> >
    > > --
    > > Jay Calvert
    > > http://habaneronetworks.com
    > >
    > >
    > >

    >
    >
    me, Oct 15, 2004
    #7
  8. "Jay Calvert" <> wrote in message
    news:XLCbd.2906$cr4.973@edtnps84...
    > If you are using Microsoft's Built-in Internet Connection Firewall, you
    > might want to read this...
    >
    > http://www.habaneronetworks.com/viewArticle.php3?ID=51


    This may come as a shock to you, but.. once you have completely compromised
    a machine (your basic assumption), then you can do whatever you like to it.

    Turn it off, for instance.

    Or maybe erase the HDD (as was being done a couple of decades ago)

    Or (assuming that the XP Firewall is pretty much a config GUI for the stuff
    that's been there since NT 3.0 in the early nineties), open a specific port
    that leaves the firewall running but allows access via a Trojan, or similar.

    Running everything on a single box is, by its very nature, a compromise. You
    compromise performance (quite a bit, with certain packages), convenience
    (having to "ZAP" those damn pop-ups ;o), and security.

    It's better than nothing, but not even close to best practise.

    --

    Hairy One Kenobi

    Disclaimer: the opinions expressed in this opinion do not necessarily
    reflect the opinions of the highly-opinionated person expressing the opinion
    in the first place. So there!
    Hairy One Kenobi, Oct 15, 2004
    #8
  9. Jay Calvert

    donnie Guest

    On Thu, 14 Oct 2004 20:46:23 -0400, "me" <> wrote:

    >However, anyone with any type of common sense--(1) won't open an attachment
    >without first scanning it,

    ######################
    I would like to take that one step further. There are many malicious
    VB scripts that read a person's address book and send the worm/virus
    to those addresses, one assumes many times that it was sent from a
    friend, so they open it. The only way I open an attachment is if I
    communicate w/ someone and pre-arrange the sending of an attachment.
    My sister clicked on one of those worms and it was sent to my
    brothers, my father and myself. One of my brothers clicked on it and
    was infected. My father who is in his 80s knew better and saved
    himself some trouble. Who said that you can't teach an old dog new
    tricks?
    donnie
    donnie, Oct 15, 2004
    #9
  10. Jay Calvert

    Moe Trin Guest

    In article <R4Fbd.1025$>, me wrote:
    >the article was interesting, but there was one small detail the writer
    >failed to point out properly--this concept only works if someone opens an
    >email attachment without first taking the necessary precautions to make sure
    >it is clean--true there are alot of silly people in the world who don't take
    >the time, nor do they consider the consequences of opening email attachments
    >without scanning--this is the primary reason virus writers are still active.


    Social Engineering - Because there's no patch for human stupidity.

    >However, anyone with any type of common sense--(1) won't open an attachment
    >without first scanning it, (2) won't use a computer without a decent
    >firewall, and (3) won't publish the details of their security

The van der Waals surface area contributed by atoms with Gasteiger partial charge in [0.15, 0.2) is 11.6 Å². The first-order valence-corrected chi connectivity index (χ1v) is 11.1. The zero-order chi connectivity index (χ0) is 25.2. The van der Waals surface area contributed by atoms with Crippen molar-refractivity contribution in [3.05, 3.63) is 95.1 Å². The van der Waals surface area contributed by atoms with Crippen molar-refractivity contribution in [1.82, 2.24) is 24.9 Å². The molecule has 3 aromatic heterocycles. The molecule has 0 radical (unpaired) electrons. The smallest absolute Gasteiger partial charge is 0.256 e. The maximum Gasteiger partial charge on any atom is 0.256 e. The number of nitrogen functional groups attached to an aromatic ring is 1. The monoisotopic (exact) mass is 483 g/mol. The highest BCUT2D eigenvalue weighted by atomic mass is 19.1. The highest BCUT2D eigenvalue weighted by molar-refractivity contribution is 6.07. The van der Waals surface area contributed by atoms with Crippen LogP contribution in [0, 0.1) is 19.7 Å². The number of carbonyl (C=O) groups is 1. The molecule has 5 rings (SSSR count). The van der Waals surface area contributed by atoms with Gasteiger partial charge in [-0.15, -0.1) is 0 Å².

>countermeasures


    --------------------
    >"I think when people get on the Internet their common
    >sense may be weakened if not suspended."
    > -- Charles Harwood, regional director of the
    > Federal Trade Commission's Seattle office.


    "The Internet is the most powerful stupidity amplifier ever invented.
    It's like television without the television part." -- James "Kibo" Parry
    --------------------

    As to your point three - I'll tell you exactly what my security setup
    for mail is - I don't use a f*cking web browser. I'm really not interested
    in seeing mail with your idea of fonts and colors and pictures. Remember
    the DOS command 'type'? That's pretty close to the capability of the
    tool I use to read mail. The tool that I use to receive mail from the
    POP server automatically deletes HTML mail, mail with ANY attachments,
    and mail in character sets that I don't use. Mail claiming to come from
    friends, but not coming from the mail servers they would use is
    quarantined on the server, and I'm shown only the headers. If I don't
    like what I see, it's gone.

    >When everyone uses proper countermeasures against these virus writers--they
    >will get a real job and stop trying to trash that which does not belong to
    >them.


    You are assuming that writing viruses isn't their real job, and that there
    are other real jobs in their area that they make be capable of doing. Big
    assumptions. Many viruses are just cut-and-paste jobs of existing code
    such as demonstrations, or earlier exploits that Microsoft can be bothered
    fixing until they can sell it as a new version.

    >Until that day though we will have to continue this real life chess game
    >with the virus writers trying to outmaneuver those who are engaged in
    >protecting our systems from their scourge.


    Or you could bite the bullet, and get rid of Outlook Express. Microsoft
    continues to build crap for sheep, because the sheep are stupid enough
    not to demand better. Your choice.

    Old guy
    Moe Trin, Oct 16, 2004
    #10
  11. Jay Calvert <> wrote:

    > If you are using Microsoft's Built-in Internet Connection Firewall, you
    > might want to read this...
    >
    > http://www.habaneronetworks.com/viewArticle.php3?ID=51


    to be fair i don't supose many firewalls will help much once a computer
    is comprimised in my view a good idea for having a router with at the
    very least NAT.

    roger
    Roger Merriman, Oct 17, 2004
    #11